Monday, April 6, 2009
423 total votes.
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Detroit Common sense says North Carolina will win tonight’s national title game at Ford Field.
Common man is pulling for Michigan State.
Cold, hard facts say North Carolina hangs its fifth championship flag.
Soft, warm and fuzzy wants the banner hung in East Lansing.
Clear, independent analysis has declared this game won’t be close.
Rational thought computed the box score from Dec. 3, when North Carolina came to Detroit for a site-inspection dissection of Michigan State.
The final score was 98-63, Tar Heels.
North Carolina, though, is a different team now.
“I think we’re better,” North Carolina coach Roy Williams said.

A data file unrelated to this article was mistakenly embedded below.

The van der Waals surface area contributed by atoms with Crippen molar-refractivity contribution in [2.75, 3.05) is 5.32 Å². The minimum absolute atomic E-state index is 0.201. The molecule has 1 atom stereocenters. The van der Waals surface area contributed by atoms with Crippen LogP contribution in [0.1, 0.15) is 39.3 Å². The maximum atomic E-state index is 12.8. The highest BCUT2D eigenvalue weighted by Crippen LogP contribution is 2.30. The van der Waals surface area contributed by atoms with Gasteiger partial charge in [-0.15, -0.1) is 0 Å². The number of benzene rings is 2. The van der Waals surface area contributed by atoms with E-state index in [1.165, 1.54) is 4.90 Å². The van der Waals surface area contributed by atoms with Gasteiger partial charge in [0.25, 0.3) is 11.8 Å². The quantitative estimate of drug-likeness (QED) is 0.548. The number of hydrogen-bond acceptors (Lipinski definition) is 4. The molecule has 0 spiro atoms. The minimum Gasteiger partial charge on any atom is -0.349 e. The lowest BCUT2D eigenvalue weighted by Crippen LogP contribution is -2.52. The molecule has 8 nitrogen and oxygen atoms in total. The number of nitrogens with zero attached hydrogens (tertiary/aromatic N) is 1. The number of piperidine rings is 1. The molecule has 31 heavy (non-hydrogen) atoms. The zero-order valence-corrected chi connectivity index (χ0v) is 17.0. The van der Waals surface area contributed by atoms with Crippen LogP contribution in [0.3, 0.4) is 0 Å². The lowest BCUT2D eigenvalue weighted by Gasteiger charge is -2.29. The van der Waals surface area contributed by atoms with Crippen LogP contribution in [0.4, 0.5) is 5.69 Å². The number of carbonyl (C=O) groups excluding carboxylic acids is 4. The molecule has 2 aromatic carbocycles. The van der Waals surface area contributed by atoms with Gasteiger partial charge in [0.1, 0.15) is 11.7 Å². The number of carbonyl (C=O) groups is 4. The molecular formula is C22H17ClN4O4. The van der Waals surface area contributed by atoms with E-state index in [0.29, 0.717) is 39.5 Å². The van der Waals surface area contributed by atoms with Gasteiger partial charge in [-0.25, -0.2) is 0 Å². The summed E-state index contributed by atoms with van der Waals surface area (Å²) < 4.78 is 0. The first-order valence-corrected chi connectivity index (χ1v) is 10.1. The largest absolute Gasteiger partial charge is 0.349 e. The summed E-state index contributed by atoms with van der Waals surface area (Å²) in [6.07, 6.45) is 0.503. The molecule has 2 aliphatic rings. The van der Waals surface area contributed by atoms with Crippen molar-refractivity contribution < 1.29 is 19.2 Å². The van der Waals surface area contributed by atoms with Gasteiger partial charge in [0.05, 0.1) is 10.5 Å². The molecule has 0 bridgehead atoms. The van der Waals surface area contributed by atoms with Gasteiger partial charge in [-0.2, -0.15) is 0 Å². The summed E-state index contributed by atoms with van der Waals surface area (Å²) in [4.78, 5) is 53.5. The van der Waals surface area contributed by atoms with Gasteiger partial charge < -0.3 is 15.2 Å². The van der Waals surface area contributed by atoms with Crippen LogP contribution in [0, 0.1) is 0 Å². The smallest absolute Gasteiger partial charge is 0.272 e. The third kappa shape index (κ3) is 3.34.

Better than 98-63?
“I think we’re better defensively,” he said.
Today, somewhere in Chapel Hill, somebody is unfolding rented chairs and drawing up parade routes.
The Tar Heels have won five games in the NCAA Tournament by 12 points or more with a roster of future NBA Draft picks who put off professional paychecks for one last, glorious stab at amateurism.
Senior forward Tyler Hansbrough didn’t want to leave after last year’s loss to Kansas University in the national semifinals, a game North Carolina trailed by 40-12 before losing by 18.
“Any team who gets in this position wants to finish,” Hansbrough said. “It is not just because we had all these people coming back.”
North Carolina craves national titles for the same reason sharks are drawn to blood. The pursuit of crowns is in Carolina’s DNA.
Williams doesn’t like being in the black-hat position of possibly hoisting a trophy against a backdrop of partisan Michiganders, many mired in economic misery.
“I do realize they have a cause,” Williams said Sunday. “Well, we also have a cause. We want to win a national championship, period, the end. And if you would tell me that if Michigan State wins, it’s going to satisfy the nation’s economy, then I’d say, ‘Hell, let’s stay poor for a little while longer.’”